Top 10 similar words or synonyms for metaphoric

metaphorical    0.822295

metonymy    0.732821

metalinguistic    0.708944

discursive    0.704189

pragmatics    0.699233

indexical    0.695064

semiotic    0.678638

mimesis    0.676469

intertextuality    0.673877

symbolical    0.673150

Top 30 analogous words or synonyms for metaphoric

Article Example
Metaphoric architecture The style is characterised by the use of analogy and metaphor as the primary inspiration and directive for design. Well known examples of this can be found in the Palm Mosque at the King Saud University in Riyadh by Basil Al Bayati, based upon the form of a palm tree, the Lotus Temple in New Delhi, by Fariborz Sahba, based on a lotus flower, the TWA Flight Center building in New York City, by Eero Saarinen, inspired by the form of a bird's wing, or the Sydney Opera House, in Australia, by Jørn Utzon that is derived from the sails of ships in the harbour.
Metaphoric criticism In a broader sense, metaphoric criticism can illuminate the world in which we live by analyzing the language—and, in particular, the metaphors—that surround us. The notion that metaphors demonstrate worldviews originates in the work of Kenneth Burke and has been taken up further in the cognitive sciences, particularly by George Lakoff.
Metaphoric criticism The term "metaphor" can be traced to the trope described by Aristotle in both his "Rhetoric" and "Poetics" as a comparison of two dissimilar objects or concepts in an effort to relate one to the other. James DeMille, in "The Elements of Rhetoric", defines metaphor as "an implied comparison between two things of unlike nature, for example, 'The colorful display was a magnet for anybody in the room.'" Using DeMille’s example, a critic studying metaphor would explore how normally "display" and "magnet" are not considered synonyms. However, in using "magnet" as a metaphor, the above sentence implies that the "display" possess properties of a magnet and draws objects—or, in this case, people—in the room toward it.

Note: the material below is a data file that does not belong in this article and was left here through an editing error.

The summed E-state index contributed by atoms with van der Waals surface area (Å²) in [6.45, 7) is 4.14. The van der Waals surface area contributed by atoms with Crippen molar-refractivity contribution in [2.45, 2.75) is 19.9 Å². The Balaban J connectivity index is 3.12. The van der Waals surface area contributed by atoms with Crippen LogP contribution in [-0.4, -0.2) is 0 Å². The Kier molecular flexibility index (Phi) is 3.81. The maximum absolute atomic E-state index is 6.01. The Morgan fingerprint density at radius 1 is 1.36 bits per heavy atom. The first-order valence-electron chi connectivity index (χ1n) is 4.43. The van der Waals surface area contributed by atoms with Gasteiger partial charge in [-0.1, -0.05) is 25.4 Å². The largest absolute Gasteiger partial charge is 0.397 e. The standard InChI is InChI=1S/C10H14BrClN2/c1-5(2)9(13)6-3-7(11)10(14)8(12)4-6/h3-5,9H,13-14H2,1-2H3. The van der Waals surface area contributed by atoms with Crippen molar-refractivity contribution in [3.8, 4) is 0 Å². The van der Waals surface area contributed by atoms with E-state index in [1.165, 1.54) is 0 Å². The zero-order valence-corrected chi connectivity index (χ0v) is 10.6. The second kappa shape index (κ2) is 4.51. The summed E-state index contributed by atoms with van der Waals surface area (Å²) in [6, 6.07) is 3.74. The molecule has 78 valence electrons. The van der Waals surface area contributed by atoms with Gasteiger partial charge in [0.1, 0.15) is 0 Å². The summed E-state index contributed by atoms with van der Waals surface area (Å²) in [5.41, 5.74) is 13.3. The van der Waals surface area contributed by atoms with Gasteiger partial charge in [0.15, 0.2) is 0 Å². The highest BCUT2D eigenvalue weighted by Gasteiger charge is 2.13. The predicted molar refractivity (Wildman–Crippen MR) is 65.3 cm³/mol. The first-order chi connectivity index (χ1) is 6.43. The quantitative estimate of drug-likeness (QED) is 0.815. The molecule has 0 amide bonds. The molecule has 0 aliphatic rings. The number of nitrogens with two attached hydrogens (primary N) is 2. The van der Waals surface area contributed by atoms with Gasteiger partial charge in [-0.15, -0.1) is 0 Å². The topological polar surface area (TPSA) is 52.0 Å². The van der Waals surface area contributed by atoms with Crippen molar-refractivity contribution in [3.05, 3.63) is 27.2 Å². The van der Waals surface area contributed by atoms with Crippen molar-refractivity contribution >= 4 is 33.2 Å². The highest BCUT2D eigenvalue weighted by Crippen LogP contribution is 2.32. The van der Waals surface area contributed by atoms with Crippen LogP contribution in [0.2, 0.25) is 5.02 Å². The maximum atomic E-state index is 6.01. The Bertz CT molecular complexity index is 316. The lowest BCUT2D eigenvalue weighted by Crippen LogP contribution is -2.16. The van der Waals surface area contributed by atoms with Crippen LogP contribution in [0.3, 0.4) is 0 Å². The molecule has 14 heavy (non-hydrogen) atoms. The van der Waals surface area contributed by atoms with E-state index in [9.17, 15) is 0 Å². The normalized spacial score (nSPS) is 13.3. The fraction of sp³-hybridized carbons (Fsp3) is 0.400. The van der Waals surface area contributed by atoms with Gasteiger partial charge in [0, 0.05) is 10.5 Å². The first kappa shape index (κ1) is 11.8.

Metaphoric architecture Perhaps the most prominent voice of the Metaphoric architectural school at present is Dr. Basil Al Bayati whose designs have been inspired by trees and plants, snails, whales, insects, dervishes and even myth and literature. He is also the founder of the International School of Metaphoric Architecture in Málaga, Spain.
Metaphoric architecture Metaphoric architecture is an architectural movement that developed in Europe during the mid-20th century.
Metaphoric architecture It is considered by some to be merely an aspect of postmodernism whilst others consider it to be a school in its own right and a later development of expressionist architecture.
Metaphoric architecture Certain architects have also been known to utilise metaphors as a theme throughout their work such as Le Corbusier and the open hand motif. This to him was a sign of "peace and reconciliation. It is open to give and open to receive."
Metaphoric criticism Metaphoric criticism is one school of rhetorical analysis used in English and speech communication studies. Scholars employing metaphoric criticism analyze texts by locating metaphors within texts and evaluating those metaphors in an effort to better understand ways in which authors appeal to their audiences.
Metaphoric criticism Metaphoric criticism focuses on analysis of texts that use metaphors effectively or ineffectively as part of their argument structure. For example, in an article entitled "Five Years After 9/11: Drop the War Metaphor," George Lakoff and Evan Frisch analyze how President Bush’s adoption of a "war" metaphor in order to discuss his approach to dealing with terrorism as opposed to a "crime" metaphor provides a barrier from critics for him to move forward with the War in Iraq. Lakoff illustrates the power of the "war" metaphor: "The war metaphor defined war as the only way to defend the nation. From within the war metaphor, being against war as a response was to be unpatriotic, to be against defending the nation. The war metaphor put progressives on the defensive."" Rhetorical critics would not only make these observations in their own criticism, but would also relate to the effect on the audience, and how the metaphor either enhances or challenges the audience’s worldview.
Metaphoric criticism Critics examining metaphor have in recent years also started to examine metaphor in visual and electronic media. For example, metaphors can be found in rhetorical presidential television ads. In 1984, President Ronald Reagan’s campaign sponsored a commercial showing a grizzly bear as posing a potentially large threat to the United States. The USSR is never named in that ad, however the assumption of the campaign was that Americans would clearly recognize the "enemy" that the bear represents.